This page provides some basic information about how you can publish work in journals, and place that work into repositories so that it can be discovered by anyone.
Open access simply refers to research that has been made freely available to access. While the means for this availability can differ (see the tab "Types of Open Access" to learn more), the basic premise — that research is available to read, cite and text-mine without a subscription — remains the same. Watch the embedded video below to learn more.
A key reason to support the idea of open access is that it can promote greater equity. When materials are made openly available, researchers of any affiliation — or no affiliation at all, and regardless of one's or one's institution's ability to pay — can access the material without hindrance. The knowledge thus contained in this material can be used to teach, to start small businesses or nonprofits, or for personal or professional improvement.
Publishing materials open access can also benefit the scholar working toward tenure, promotion or recognition, because wider availability of materials can increase the number of citations that the scholar's work receives. Approximately 20 percent of the faculty publications in the last year were in open access journals.
Open access publishing can further benefit libraries and institutions by providing important leverage in negotiating subscription prices, which have long been increasing faster than the rate of inflation.
For more on this, check out SPARC's Open Access page and fact sheet.
The term "open access" is really an umbrella term that refers to quite a few very different models of accessing and/or funding material.
Digital Commons @ Connecticut College is a full-text repository that houses published as well as unpublished scholarly works by faculty and students, as well as a range of supplemental, curricular and historical material. In 2015, Connecticut College's faculty adopted an open access policy stipulating that, where possible, pre-print or published versions of faculty articles will deposited in Digital Commons. More than 8,000 papers have been added to Digital Commons, and they have been collectively downloaded more than 1.2 million times. What's more, nearly three-quarters of the research published by Connecticut College faculty in the last year was eligible to be placed in Digital Commons. You can visit the Digital Commons site or use this link to begin the uploading process. For more information, contact Ben Panciera, Director of Special Collections & Archives.
Outside of Connecticut College's repository, there are a number of other portals you can use to find or archive preprints (in addition to searching on Google or Google Scholar, where many such works can also be found). If you're looking to find a repository, you can search the OpenDOAR tool to find one. Some commonly used preprint repositories include:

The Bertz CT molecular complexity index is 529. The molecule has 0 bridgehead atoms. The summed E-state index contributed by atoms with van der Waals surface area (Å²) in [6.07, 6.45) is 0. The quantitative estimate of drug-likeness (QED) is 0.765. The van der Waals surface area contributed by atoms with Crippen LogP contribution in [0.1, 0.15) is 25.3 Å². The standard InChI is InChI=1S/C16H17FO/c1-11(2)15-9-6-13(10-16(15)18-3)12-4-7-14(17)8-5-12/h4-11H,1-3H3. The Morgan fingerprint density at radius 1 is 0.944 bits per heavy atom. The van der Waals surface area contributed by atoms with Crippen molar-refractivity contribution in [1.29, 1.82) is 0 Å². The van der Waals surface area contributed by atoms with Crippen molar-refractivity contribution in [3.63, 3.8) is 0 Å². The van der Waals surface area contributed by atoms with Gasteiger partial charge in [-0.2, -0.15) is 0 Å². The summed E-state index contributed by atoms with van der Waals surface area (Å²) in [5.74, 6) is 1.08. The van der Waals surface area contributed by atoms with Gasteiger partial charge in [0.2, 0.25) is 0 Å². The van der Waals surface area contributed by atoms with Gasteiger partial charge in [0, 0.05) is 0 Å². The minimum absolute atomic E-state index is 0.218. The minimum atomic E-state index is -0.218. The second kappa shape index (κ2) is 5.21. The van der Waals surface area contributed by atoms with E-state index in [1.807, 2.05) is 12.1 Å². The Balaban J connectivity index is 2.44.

If you don't already have a publisher in mind, you probably first want to work within your own network of colleagues and fellow scholars to identify possibilities — and/or to look at citations from sources you've used in your research — to identify some possibilities. But some of the resources below might also turn up some journals you hadn't thought of. If you're looking for open access publishers, try the DOAJ, or Directory of Open Access Journals (also linked below); one in five articles published by Conn College faculty in 2018-2019 was in an open access journal. If you're looking to see a given publisher's copyright and self-archiving policies, check SHERPA/RoMEO; nearly three quarters of faculty research is published in a journal allowing authors to self-archive.
For more on vetting and evaluating publishers you find, please see the box at right, "Evaluating Publishers."
While predatory publishers have always been around, the emergence of open access — and the prominence of its "author-pays" model — has increased attention on this issue. Unscrupulous "publishers" lure academics who are eager for citations and prestige, promising publication that is ultimately of little to no value. According to a brief written on this topic by Rick Anderson at the University of Utah, deceptive practices can include:
It's important to vet publishers before submitting your work! The website "Think, Check, Submit," sponsored by a number of prominent open access advocacy organizations, provides some solid guidelines and key questions to ask. One main question: Do you know this publisher? Have you read their articles or other materials? Is their published material easily findable, and/or indexed?
If the answer to the above is "no," you want to investigate further. Find out about the publishers' peer review process; the qualifications of editors — and whether those editors have agreed to be listed; the contact information for the publisher; the fee structure for authors; the editorial board, and whether the board mentions the journal on their own institutional websites. If it's an open access publisher, you might further ask about the publisher's affiliation with recognized industry initiatives, such as the Directory of Open Access Journals.